Lou is on the same page as the Niamhs
I guess I should start by saying I am a girly girl. I completely reject the label ‘femme’ to describe myself, but girly is a characteristic that I can’t deny. It’s not so much clothes I don’t think. True I know how to manoeuvre a pair of tights better than a football but at times I’ve been told I have ‘gay hair’ and I’m not aversed to the odd pair of chunky boots.
Reading what the Niamhs have had to say on Gaelick the last few days finally got me motivated to start writing about something I feel quite strongly about; the ways people are perceived because of their appearances and the affect this can have on social interaction, especially when it comes to sexuality. When Niamh amháin talks about seeing the girls in heels and dresses being turned away from the door of a gay night, that is an all too familiar scenario for me. I’ve been that girl on many occasions. Well not so much now, but this could be because I’ve ditched the heels as they’re not really conducive to running for the Nitelink.
Clothed in a barrier
Where she questions whether ‘femme’ girls are welcome on a male-dominated gay circle, it really resonated with me. On gay nights out, my clothes, hair, make up – my whole appearance – seem to act like a physical barrier between me and positive interaction with well, the majority of other people that are out of an eve, not just the bouncers.
A regular gay night out for me will entail: being sought out in by the few straight men that always seem to be lurking around, being groped and told I’m ‘too pretty to be a dyke’ (offensive on so many levels) in an environment where this isn’t supposed to happen. Being assumed to be a ‘fag-hag’ by gay men and flattered by them until they realise there’s no ‘gay best friend’ to be set up with. The awkward conversations with other identifiably gay girls; who either feel judged themselves by me assuming I’m up on some ‘femme’ high-horse and make self depreciating comments about their own appearances, or the gay girls who do the judging and put me down or who make lewd comments about always wanting to ‘score a femme girl’.
To always be mistaken as the ‘straight tag along’ if with a group of gay people, and have conversations that go ‘gay blah gay blah gay blah – oh sorry you wouldn’t understand’. To be persistently and invasively questioned about my sexuality by people of all genders and sexualities; are you sure, are you experimenting, you’re just looking for attention, etc. I realise this probably happens to a lot of people but this always has the tone of ‘because you look so straight’ running through it.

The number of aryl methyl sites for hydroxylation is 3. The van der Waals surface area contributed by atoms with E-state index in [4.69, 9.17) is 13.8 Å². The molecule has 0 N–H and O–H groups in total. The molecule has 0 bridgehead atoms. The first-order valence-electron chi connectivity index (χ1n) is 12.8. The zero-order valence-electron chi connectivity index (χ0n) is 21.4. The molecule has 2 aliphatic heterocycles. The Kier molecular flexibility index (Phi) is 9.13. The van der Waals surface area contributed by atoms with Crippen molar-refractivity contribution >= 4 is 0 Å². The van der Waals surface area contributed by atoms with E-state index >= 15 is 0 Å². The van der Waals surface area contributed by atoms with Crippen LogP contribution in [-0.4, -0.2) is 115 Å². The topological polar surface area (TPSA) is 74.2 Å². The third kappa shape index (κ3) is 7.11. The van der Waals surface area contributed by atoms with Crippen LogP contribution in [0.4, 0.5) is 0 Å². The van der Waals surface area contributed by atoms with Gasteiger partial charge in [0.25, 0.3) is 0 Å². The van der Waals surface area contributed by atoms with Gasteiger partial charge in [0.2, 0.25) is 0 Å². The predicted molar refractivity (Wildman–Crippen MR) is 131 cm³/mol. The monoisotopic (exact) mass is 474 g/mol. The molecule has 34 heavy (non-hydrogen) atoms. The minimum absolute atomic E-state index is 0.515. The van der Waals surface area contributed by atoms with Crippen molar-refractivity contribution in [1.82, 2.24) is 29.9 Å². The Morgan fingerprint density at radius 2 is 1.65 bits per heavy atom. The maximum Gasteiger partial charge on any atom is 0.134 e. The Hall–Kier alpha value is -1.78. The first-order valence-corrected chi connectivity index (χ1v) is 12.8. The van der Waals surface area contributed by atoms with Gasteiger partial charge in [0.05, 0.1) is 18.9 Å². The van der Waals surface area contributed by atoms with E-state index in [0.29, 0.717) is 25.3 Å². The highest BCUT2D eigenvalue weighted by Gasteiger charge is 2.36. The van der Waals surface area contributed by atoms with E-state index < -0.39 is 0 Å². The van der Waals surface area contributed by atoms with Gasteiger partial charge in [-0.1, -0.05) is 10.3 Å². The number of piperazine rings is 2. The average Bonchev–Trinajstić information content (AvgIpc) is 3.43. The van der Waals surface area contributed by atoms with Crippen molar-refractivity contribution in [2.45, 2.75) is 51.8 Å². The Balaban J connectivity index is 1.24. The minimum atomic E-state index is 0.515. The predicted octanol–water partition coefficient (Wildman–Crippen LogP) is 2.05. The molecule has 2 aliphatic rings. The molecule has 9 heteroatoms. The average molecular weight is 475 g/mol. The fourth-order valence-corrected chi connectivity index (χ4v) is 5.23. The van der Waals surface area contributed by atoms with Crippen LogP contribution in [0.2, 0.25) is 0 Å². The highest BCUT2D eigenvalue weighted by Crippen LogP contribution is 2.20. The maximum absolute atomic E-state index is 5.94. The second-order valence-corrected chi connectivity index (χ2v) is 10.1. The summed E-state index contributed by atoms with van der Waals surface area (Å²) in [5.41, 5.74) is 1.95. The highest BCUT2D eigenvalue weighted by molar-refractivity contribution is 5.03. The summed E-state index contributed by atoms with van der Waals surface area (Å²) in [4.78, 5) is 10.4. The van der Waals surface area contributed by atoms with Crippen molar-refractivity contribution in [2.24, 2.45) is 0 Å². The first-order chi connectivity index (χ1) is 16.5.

Labels? We got them all
Straight and femme seem to be interchangeable labels. When people first see me they assume straight, then when I correct them transitions into labeling me as femme, which has the connotations of not really being gay, that initial impression of straight still lingering.
Thankfully I’m very comfortable with my sexuality and have accepted my inherent girliness long ago. It does worry me however, how intertwined a persons looks are in whether their sexuality will be accepted by society. I understand that for many, clothes are an expression of their sexuality, and they are an integral part of their identity. For me though, it’s just not the case. If I go to stock up on clothes I never wonder about how ‘gay’, or rather ‘straight’ they’ll make me look. How I look and my sexuality are completely separate (well, apart from the odd attempt to look sexy!).
I’m confident in saying that there are masses of women (and I imagine men too) out there not feeling like they can openly identify with their sexualities because they don’t fit the gay mold. I was never really interested in having a completely ‘gay life’ as I could see other people around me did once they came out. I didn’t give up my straight friends, change my style, or immerse myself in only gay social activities. My life continued on much the same (apart from the sex!!); work, college, socialising.
It was through this that I began to encounter other women and girls like me; not welcome to be themselves in gay places, not free to be themselves in straight. They don’t look ‘gay’ their lives aren’t surrounded by everything ‘gay’ they may even not be ‘gay’ but they ain’t purely straight either and where’s the place for them?
Pumped up in Pjs
In Niamh eile’s discussion about pumps vs pants she made the very good point about well, not looking the same every day. As I sit here writing this I’m in what my sister so eloquently describes as my ‘house uniform’ (you know, those comfy clothes that you can’t bear to part with but can’t leave the house in either – for me it’s a raggedy hoody and tracksuit bottoms with hair dye splattered on them). I have no make up on and my hair is scraped back. If you were to put me in a sort of straight line up today, given peoples’ predisposition to stereotypes, I’d certainly be picked out as the lesbian. But that’s the thing though, for the majority of people, when it comes to sitting at home or even going to bed at night, all of the markers that society defines as ‘butch’ or ‘femme’ or ‘straight’ or ‘gay’ are quite literally stripped away. Pj’s are the great equaliser!
Years ago, my best friend was showing one of her friends a picture of me. Her friend knew I was gay and when she saw what I look like exclaimed ‘she could be any one of us!’. While I found this equally amusing and disturbing, in a way she really hit the mark. What does gay look like? What does straight look like? What does any sexuality look like?